Cryptocurrencies such as Bitcoin are very much “in vogue”. “Currencies” like bitcoin are maintained by computer-based algorithms, rather than the government or a central bank. They are so popular that it’s been reported on in the past that employees have been rejecting Canadian dollar salaries for cryptocurrencies such as Bitcoin.
That said, there are not many financial benefits to an employer for paying employees in bitcoin, but there may be recruitment benefits. Employees can be attracted by the possibility to receiving wages in Bitcoins. Bitcoins offer users anonymity, low transaction fees, and greater freedom from freezes or interruptions that banks and governments could place on ordinary currencies However, there are pitfalls.
Firstly, employers need to ensure that employees are paid wages that will be recognized by Employment Standards Legislation. In Ontario, ‘wages’ are defined under the Employment Standards Act, 2000 as ‘a monetary remuneration for work performed,’ and the Currency Act states the monetary unit of Canada is the dollar. The Canada Labour Code’s definition of wages is more expansive and includes ‘every form of remuneration.’ Finally, the minimum wage rate for Ontario and most other provinces is expressed in terms of dollars an hour. While the issue has never been before the courts, employers may risk being found in violation of minimum wage legislation if employees are paid the majority of their wage in Bitcoin.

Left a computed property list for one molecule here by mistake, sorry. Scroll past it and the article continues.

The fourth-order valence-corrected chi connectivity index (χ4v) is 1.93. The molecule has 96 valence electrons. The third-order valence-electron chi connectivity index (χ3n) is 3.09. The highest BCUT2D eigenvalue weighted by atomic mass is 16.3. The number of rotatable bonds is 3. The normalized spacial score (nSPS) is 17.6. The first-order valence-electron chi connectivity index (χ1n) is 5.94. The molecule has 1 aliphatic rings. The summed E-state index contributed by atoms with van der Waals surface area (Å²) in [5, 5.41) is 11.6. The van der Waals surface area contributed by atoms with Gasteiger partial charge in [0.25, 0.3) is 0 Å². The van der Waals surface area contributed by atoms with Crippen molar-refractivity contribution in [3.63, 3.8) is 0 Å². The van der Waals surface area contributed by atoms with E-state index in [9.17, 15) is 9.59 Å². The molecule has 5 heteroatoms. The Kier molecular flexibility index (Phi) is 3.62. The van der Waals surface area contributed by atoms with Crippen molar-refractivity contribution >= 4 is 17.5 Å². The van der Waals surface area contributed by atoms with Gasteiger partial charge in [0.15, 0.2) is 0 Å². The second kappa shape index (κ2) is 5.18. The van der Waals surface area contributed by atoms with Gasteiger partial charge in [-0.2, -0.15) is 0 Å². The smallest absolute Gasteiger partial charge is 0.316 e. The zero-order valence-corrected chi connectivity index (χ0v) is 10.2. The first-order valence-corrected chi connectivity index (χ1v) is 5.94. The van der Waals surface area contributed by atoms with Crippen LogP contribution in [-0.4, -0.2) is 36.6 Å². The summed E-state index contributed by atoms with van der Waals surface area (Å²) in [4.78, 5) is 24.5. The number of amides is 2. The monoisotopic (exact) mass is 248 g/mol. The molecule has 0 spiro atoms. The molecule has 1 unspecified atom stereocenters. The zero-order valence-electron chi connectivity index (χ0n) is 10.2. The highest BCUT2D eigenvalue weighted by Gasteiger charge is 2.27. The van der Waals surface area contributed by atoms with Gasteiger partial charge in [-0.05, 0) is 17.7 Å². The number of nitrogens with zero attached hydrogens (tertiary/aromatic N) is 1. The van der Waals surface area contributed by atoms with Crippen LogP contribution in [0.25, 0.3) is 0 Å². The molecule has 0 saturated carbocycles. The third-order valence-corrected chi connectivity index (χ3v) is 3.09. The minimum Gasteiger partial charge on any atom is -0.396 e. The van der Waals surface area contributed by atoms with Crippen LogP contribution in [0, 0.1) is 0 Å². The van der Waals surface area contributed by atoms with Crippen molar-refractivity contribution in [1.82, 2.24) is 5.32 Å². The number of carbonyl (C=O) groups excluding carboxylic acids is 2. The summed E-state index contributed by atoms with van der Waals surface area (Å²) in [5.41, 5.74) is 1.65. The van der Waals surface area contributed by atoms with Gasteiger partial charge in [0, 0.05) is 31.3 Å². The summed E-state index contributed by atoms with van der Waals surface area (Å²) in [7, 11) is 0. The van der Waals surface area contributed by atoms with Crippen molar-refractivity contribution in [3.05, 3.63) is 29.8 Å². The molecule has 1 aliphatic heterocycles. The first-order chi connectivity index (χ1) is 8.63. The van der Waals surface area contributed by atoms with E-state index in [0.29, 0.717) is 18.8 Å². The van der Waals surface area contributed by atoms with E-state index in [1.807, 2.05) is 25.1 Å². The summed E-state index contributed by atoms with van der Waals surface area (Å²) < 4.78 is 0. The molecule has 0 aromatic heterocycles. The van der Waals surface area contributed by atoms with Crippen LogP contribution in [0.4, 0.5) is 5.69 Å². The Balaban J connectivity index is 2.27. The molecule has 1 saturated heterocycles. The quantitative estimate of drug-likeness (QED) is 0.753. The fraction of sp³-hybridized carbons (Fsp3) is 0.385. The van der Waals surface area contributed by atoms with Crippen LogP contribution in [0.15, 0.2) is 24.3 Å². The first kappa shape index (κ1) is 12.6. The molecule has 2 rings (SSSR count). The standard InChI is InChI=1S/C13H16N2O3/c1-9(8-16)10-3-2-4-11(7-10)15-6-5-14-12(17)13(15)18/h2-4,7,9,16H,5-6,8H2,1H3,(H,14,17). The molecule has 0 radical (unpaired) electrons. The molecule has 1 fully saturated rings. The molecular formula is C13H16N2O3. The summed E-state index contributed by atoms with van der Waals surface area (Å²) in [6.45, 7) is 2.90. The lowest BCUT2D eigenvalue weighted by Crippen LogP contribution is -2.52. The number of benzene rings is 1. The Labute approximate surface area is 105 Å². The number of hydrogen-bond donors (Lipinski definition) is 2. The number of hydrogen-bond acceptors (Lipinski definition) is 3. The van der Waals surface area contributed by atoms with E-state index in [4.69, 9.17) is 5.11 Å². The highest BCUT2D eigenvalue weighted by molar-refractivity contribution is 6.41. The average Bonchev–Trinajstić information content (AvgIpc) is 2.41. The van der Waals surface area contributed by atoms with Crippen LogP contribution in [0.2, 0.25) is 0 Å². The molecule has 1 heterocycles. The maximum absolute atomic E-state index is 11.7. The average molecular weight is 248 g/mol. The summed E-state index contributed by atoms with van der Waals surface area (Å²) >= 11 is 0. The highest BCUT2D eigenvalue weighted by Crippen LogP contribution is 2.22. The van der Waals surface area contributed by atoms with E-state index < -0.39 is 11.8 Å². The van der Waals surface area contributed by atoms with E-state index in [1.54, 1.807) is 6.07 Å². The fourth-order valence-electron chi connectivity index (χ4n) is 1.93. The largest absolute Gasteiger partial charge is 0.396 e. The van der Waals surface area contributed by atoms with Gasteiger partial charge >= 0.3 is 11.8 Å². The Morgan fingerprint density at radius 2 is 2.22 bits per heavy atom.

Second, employees may face serious tax consequences for paying employees in Bitcoin. The C.R.A. considers payment of wages in bitcoins to be a payment in goods — “a barter transaction.” When a person provides bartered goods or services which would normally be sold by him in the course of his business or profession, the value of those services must be included in income. At the same time, if a bitcoin increases in value after the company paid it to an employee, the increase may be taxable as a capital gain.
Thirdly, Bitcoin value has been notoriously volatile. In 2013, Bitcoin prices fluctuated between $100 to $1,240 and has since moved between $230 and $630 often changing 15% more in value within a month. Employees paid in Bitcoins may end up being displeased with their eventual compensation.
In the end, it’s not entirely clear that the benefits of paying employees in bitcoin outweigh the risks. It may be best for employers to treat bitcoins like bonuses or stock options until the legal and economic uncertainty surrounding bitcoins wanes—just a “bit”.
Written with the assistance of Danny Urquhart, articling student.